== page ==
The Holy Roman Emperor Ferdinand I and the Austrian Habsburgs

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1727

Emperor Ferdinand I of the Holy Roman Empire (1503–1564) established the Austrian branch of the Habsburg dynasty as inheritors of the imperial title. He grew up in the Spanish court of his grandfather King Ferdinand II of Aragon, but soon moved to the Habsburg Austrian lands where he became regent for his brother Emperor Charles V. His marriage to Princess Anna of Hungary helped him secure the lands of Hungary and Bohemia for the Habsburgs, and he soon became their king. Through negotiation and popular acclaim, he succeeded his brother as ruler of the Austrian lands and Holy Roman Emperor, establishing that his branch of the family would keep the imperial title.

The Spanish Childhood of Emperor Ferdinand I

It is ironic that Ferdinand became so popular in Austria, because he was raised and educated not in the German lands of his paternal grandfather Emperor Maximilian I but in the Spanish court of his maternal grandfather and namesake, King Ferdinand II of Aragon. The young prince was popular in Spain, and King Ferdinand thought about skipping over his elder grandson Charles, who had grown up in Flanders, and making Ferdinand his heir.

After King Ferdinand II died, however, Charles naturally succeeded him as King Carlos I of Spain. The brothers had been raised apart in separate courts, and only met each other for the first time in 1517. A year later, Ferdinand graciously left Spain for Flanders, in order to make room for Charles as the new king of Spain.

The Marriage of Emperor Ferdinand I and Princess Anna of Hungary

In the meantime, Emperor Maximilian I had been arranging Ferdinand’s marriage to Princess Anna of Hungary. He had been promised to her as part of a peace treaty in 1507, but because Ferdinand was raised so far away he and Anna didn’t meet and have a formal wedding until 1521, when Ferdinand finally arrived in Vienna. He also became regent for his brother Charles, who in 1519 had become Emperor Charles V of the Holy Roman Empire and ruler of the Habsburg Austrian lands.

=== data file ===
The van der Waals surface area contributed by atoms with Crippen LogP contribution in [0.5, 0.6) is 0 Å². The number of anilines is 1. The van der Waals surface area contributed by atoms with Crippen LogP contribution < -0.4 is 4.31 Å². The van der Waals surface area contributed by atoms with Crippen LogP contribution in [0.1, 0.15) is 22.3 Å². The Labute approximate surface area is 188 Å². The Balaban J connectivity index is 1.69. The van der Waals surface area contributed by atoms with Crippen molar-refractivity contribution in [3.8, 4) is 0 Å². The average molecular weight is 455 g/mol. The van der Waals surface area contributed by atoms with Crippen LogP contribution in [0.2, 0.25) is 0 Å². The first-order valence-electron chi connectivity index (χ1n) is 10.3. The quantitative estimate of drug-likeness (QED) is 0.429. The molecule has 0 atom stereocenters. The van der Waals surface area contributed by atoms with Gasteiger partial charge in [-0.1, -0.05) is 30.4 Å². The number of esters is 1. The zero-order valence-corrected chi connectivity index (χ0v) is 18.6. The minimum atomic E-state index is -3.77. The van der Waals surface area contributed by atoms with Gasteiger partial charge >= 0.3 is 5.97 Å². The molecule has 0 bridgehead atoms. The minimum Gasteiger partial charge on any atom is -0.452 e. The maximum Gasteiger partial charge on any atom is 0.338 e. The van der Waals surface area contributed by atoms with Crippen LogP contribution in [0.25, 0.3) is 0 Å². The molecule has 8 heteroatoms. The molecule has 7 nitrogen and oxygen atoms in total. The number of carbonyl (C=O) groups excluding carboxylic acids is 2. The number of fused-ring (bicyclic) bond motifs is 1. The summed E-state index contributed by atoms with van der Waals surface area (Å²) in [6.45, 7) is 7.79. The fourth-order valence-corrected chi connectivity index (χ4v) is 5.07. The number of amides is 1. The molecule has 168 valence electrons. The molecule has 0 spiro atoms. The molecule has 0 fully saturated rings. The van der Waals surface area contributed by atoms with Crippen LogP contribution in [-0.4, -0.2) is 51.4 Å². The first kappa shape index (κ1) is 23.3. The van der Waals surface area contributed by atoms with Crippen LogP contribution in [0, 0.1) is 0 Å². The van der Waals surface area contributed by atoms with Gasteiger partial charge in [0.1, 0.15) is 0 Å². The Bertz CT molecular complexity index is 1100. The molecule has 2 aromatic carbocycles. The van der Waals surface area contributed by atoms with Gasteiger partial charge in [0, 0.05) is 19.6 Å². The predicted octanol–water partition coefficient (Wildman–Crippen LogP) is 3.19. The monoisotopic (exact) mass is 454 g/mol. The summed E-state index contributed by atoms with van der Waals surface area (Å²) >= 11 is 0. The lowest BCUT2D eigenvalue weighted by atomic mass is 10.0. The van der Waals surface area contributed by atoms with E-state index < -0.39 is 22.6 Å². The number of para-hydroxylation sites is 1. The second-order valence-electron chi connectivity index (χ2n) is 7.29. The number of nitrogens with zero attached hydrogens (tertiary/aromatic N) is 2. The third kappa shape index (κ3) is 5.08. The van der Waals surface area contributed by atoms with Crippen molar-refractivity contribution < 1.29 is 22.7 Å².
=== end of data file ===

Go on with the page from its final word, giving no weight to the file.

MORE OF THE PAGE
Ferdinand and Anna had a happy, fruitful marriage that lasted until Anna’s death twenty-six years later. He was a faithful husband, and Anna bore them fifteen children, twelve of whom survived to adulthood. They had three sons — the future Emperor Maximilian II, Ferdinand of Tyrol, and Charles of Styria, whose own son became emperor after Maximilian II’s line died out.

King Ferdinand of Hungary and Bohemia

As well as being regent of the German lands of his brother, Ferdinand also soon became king of Hungary and Bohemia, neighboring lands. Years before, Emperor Maximilian I and King Ladislaus II of Hungary, Anna’s father, had agreed that if Hungary didn’t have a male heir, then the Habsburgs would inherit the land. In 1526, Ferdinand’s brother-in-law Louis was killed in the Battle of Mohacs, and Ferdinand thus inherited the land and was subsequently elected king of Hungary and Bohemia.

King Ferdinand was a good administrator and soon became a popular ruler in his lands. He had been trained by humanists and his grandfather King Ferdinand II, and was more tolerant and flexible than his brother Charles.

The Imperial Ambitions of Emperor Ferdinand I of the Holy Roman Empire

As King Ferdinand grew in power and popularity in his German lands while Emperor Charles V had to travel often between his dual empire of Spain and the Holy Roman Empire, it was only natural that Ferdinand should want to keep the Austrian lands for himself and his heirs. In 1522 Charles had, by private agreement, given the Austrian lands to Ferdinand and his descendants, but publicly Ferdinand remained just his brother’s regent. Furthermore, Ferdinand had been elected King of the Romans, making him heir to the Holy Roman Emperor, in 1531.

While Emperor Charles V was happy to have his brother succeed him as Holy Roman Emperor, the problem lay in whose son would then succeed Ferdinand. Charles wanted his son Felipe (the future King Felipe II of Spain), while Ferdinand wanted his own son Maximilian to succeed him. The electors in the Holy Roman Empire favored both Ferdinand and Maximilian as the next emperors.

Ultimately, Ferdinand succeeded his brother and the imperial title stayed in his branch of the family. Emperor Charles V of the Holy Roman Empire retired from his exhausting reign in 1556, officially leaving his Austrian holdings to his brother Ferdinand, who was formally crowned Emperor Ferdinand I of the Holy Roman Empire in 1558. He was succeeded after his death without controversy by his son Emperor Maximilian II.

Emperor Ferdinand I of the Holy Roman Empire and the Austrian Habsburgs

By making sure that his son succeeded him as Holy Roman Emperor, Emperor Ferdinand I established that the imperial title would stay with the Austrian Habsburgs, rather than going back to the Spanish Habsburgs of Emperor Charles V’s descendants. Emperor Ferdinand I also increased the Habsburg land holdings by inheriting Hungary and Bohemia. His eldest son Emperor Maximilian II was then able to inherit lands and titles and keep them with the Austrian Habsburgs.

Sources:

  1. McGuigan, Dorothy Gies. Habsburgs. Garden City, NY: Doubleday & Company, Inc., 1966.
  2. Wandruszka, Adam. House of Habsburg: Six Hundred Years of a European Dynasty. Garden City, NY: Doubleday & Company, Inc., 1964.
  3. Wheatcroft, Andrew. Habsburgs: Embodying Empire. London: Viking, 1995.